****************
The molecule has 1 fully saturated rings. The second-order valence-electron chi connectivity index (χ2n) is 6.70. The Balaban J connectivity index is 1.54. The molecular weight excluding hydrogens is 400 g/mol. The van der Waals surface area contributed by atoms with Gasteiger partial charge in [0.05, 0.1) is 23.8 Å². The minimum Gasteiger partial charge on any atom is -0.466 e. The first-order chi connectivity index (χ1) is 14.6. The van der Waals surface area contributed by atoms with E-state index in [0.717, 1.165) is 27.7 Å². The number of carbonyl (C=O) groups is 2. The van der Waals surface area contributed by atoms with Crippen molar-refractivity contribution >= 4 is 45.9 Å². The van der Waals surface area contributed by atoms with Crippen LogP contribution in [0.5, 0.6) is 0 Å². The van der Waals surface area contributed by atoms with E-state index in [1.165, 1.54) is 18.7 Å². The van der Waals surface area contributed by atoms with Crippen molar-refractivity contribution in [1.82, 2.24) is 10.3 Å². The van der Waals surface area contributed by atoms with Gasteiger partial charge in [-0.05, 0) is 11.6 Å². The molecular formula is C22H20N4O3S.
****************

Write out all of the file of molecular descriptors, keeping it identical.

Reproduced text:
The molecule has 1 fully saturated rings. The second-order valence-electron chi connectivity index (χ2n) is 6.70. The Balaban J connectivity index is 1.54. The molecular weight excluding hydrogens is 400 g/mol. The van der Waals surface area contributed by atoms with Gasteiger partial charge in [0.05, 0.1) is 23.8 Å². The minimum Gasteiger partial charge on any atom is -0.466 e. The first-order chi connectivity index (χ1) is 14.6. The van der Waals surface area contributed by atoms with E-state index in [0.717, 1.165) is 27.7 Å². The number of carbonyl (C=O) groups is 2. The van der Waals surface area contributed by atoms with Crippen molar-refractivity contribution >= 4 is 45.9 Å². The van der Waals surface area contributed by atoms with Crippen LogP contribution in [0.5, 0.6) is 0 Å². The van der Waals surface area contributed by atoms with E-state index in [1.165, 1.54) is 18.7 Å². The van der Waals surface area contributed by atoms with Crippen molar-refractivity contribution in [1.82, 2.24) is 10.3 Å². The van der Waals surface area contributed by atoms with Gasteiger partial charge in [-0.05, 0) is 11.6 Å². The molecular formula is C22H20N4O3S.